That word “integration” has taken on new urgency as Western countries have begun to disintegrate under the anti-cultural forces of Marxism (“Culture is false consciousness.”) and postmodernism (“Culture is oppressive.”). This disintegrating turn has been fueled by an influx of migrants from outside the West whose cultures are distinctive enough and persistent enough to represent enduring poles of non-majority culture that are slowly erasing, both statistically and conceptually, what the ghoulish like to call “white culture.”
The strategy of political parties of the left is to bide time and run out the demographic clock. European peoples are not having babies, and non-Europeans ones are migrating en masse. They just want safety and “the system” as it is and will put up with a little herding by plantation managers since it is still infinitely better than what they left behind. Pick off a few segments of white culture, especially college-educated women with no children, and you have an enduring coalition indifferent or hostile to the values of the West.
The result is that public rituals on campus, and increasingly beyond, are no longer centered on dominant Western culture, but are instead attacks on it. Land acknowledgements, pronoun declarations, architectural removals and renamings, BIPOC-only events, hostile “whiteness” studies, and “decolonizing” movements have turned culture into anti-culture.
Under those circumstances, how can it be possible to advance the third NAS principle, namely the promotion of “virtuous citizenship?” How, in other words, can universities and broader cultural institutions define and promote a concept of citizenship grounded in a shared conception of virtue when the virtues at stake, which have drawn billions of migrants to the West, are now the target of systemic erasure?
This is perhaps the knottiest challenge of the three because it is where conservatives must beg leave of their classical liberal, libertarian, and otherwise free-thinking colleagues. Like new migrants, these brethren often take the cultural basis of a free society for granted. They want all the West’s rule of law, stable politics, wide freedoms, flourishing market economy, and social trust without any of its cultural foundations. Indeed, new migrants are often more keenly aware of the precious cultural heritage of the West than these unsociable anchorites, whether leftist eco-warriors or rightist militiamen.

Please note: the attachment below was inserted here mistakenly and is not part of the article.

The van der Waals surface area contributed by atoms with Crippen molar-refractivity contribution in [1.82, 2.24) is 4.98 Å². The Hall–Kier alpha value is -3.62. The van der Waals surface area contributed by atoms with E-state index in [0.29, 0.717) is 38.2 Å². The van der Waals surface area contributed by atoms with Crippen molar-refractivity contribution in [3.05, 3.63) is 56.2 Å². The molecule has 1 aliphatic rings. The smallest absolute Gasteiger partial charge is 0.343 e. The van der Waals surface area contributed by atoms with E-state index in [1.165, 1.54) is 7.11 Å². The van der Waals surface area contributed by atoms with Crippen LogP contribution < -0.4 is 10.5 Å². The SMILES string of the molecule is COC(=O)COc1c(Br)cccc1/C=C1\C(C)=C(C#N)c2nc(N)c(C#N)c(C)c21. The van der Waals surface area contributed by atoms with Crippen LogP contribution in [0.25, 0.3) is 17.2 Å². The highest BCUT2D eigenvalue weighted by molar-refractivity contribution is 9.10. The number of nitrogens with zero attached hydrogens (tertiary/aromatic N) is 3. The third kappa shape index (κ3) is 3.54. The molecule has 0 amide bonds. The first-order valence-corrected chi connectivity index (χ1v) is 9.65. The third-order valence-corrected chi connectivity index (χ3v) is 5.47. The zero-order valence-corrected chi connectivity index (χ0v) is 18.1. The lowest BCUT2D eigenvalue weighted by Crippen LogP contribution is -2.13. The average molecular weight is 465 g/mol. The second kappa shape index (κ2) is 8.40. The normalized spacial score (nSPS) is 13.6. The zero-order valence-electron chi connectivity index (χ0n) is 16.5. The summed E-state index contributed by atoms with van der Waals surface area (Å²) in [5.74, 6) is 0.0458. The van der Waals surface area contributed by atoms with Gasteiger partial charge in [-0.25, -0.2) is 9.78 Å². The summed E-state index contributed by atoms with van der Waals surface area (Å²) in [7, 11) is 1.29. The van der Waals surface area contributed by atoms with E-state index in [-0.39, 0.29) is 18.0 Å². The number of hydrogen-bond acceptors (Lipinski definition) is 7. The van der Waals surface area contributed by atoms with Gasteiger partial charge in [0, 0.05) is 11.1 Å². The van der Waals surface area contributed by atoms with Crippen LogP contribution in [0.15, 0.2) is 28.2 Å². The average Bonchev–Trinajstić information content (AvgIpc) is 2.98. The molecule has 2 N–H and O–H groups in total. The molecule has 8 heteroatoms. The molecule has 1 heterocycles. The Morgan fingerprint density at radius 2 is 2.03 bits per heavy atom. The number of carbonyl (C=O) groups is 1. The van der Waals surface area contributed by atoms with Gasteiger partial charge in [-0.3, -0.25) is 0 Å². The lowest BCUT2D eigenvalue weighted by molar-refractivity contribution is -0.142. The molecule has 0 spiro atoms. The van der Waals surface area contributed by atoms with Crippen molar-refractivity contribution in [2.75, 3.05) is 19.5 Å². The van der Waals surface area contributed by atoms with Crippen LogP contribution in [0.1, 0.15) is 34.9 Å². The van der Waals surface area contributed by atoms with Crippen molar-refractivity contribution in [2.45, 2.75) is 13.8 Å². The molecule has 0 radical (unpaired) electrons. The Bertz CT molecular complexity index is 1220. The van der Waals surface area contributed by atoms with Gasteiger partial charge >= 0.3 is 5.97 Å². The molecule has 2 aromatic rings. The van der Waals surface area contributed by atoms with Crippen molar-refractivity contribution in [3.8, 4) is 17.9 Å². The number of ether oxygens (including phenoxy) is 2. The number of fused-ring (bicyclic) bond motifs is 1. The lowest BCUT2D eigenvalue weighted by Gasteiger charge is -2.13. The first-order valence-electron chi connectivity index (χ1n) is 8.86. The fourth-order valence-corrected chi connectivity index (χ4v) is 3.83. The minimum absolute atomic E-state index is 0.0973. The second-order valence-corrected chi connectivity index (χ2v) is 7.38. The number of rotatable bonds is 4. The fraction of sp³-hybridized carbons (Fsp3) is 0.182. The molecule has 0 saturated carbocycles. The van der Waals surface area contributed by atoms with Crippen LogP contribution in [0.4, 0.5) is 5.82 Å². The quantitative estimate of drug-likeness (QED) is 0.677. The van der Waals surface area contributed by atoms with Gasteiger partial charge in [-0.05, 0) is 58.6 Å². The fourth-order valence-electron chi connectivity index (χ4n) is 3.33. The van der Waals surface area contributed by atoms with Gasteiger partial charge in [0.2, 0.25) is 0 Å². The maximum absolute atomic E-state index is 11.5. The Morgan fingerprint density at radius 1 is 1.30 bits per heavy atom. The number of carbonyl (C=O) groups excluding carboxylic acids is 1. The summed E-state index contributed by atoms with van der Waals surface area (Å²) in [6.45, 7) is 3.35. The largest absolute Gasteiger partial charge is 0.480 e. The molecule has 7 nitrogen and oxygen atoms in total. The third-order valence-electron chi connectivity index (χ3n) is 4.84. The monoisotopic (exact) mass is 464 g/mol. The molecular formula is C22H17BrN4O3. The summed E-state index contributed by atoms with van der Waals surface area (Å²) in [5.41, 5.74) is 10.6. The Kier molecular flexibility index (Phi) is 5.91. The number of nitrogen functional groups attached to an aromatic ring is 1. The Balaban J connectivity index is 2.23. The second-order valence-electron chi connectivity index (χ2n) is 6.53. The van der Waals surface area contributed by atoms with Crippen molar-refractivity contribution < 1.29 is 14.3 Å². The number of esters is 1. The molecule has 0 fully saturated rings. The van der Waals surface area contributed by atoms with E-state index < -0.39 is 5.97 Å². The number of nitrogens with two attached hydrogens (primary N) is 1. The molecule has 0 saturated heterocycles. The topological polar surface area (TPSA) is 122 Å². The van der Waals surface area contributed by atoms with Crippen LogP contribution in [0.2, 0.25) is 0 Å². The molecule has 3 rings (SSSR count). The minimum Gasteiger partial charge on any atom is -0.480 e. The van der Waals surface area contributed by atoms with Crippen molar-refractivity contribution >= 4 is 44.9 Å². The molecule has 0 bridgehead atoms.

The virtue generated through culture comes of a humility of checking one’s egotistical impulses, impulses now given high voltage by digital technologies. The NAS may applaud the work of fellow-travelling iconoclasts who make fun of the Woke academy. But atheism, hyper individualism, and ego are often their bywords. The American republic, and the public square that animates it, can never be retaken by individuals obsessed with their Tik Tok views.
The source of the virtues of the West is its culture and traditions. This means the inherited practices, habits, and systems that have worked well. With apologies to Monty Python, strange women lying in ponds distributing swords — like strange men lying in the Pennsylvania State House distributing two senate seats per state — is precisely the basis for a system of government. But preserving that system requires constant reverence for and delight in the uniquely Western culture that produced it.
So who or what is the “Lord Buddha” to which we must bend the knee in silent reverence? In a word, the Western canon: the precious ethical, literary, artistic, philosophical, theological, historical, and architectural accretion that layered Greek, Jewish, Roman, Catholic, Protestant, and finally Enlightenment cultures one on top of the other. Each country then bit off a particular morsel – for the United States it came ashore in 1620 with the powerful idealism of the New England Puritans – on which to craft its national virtue.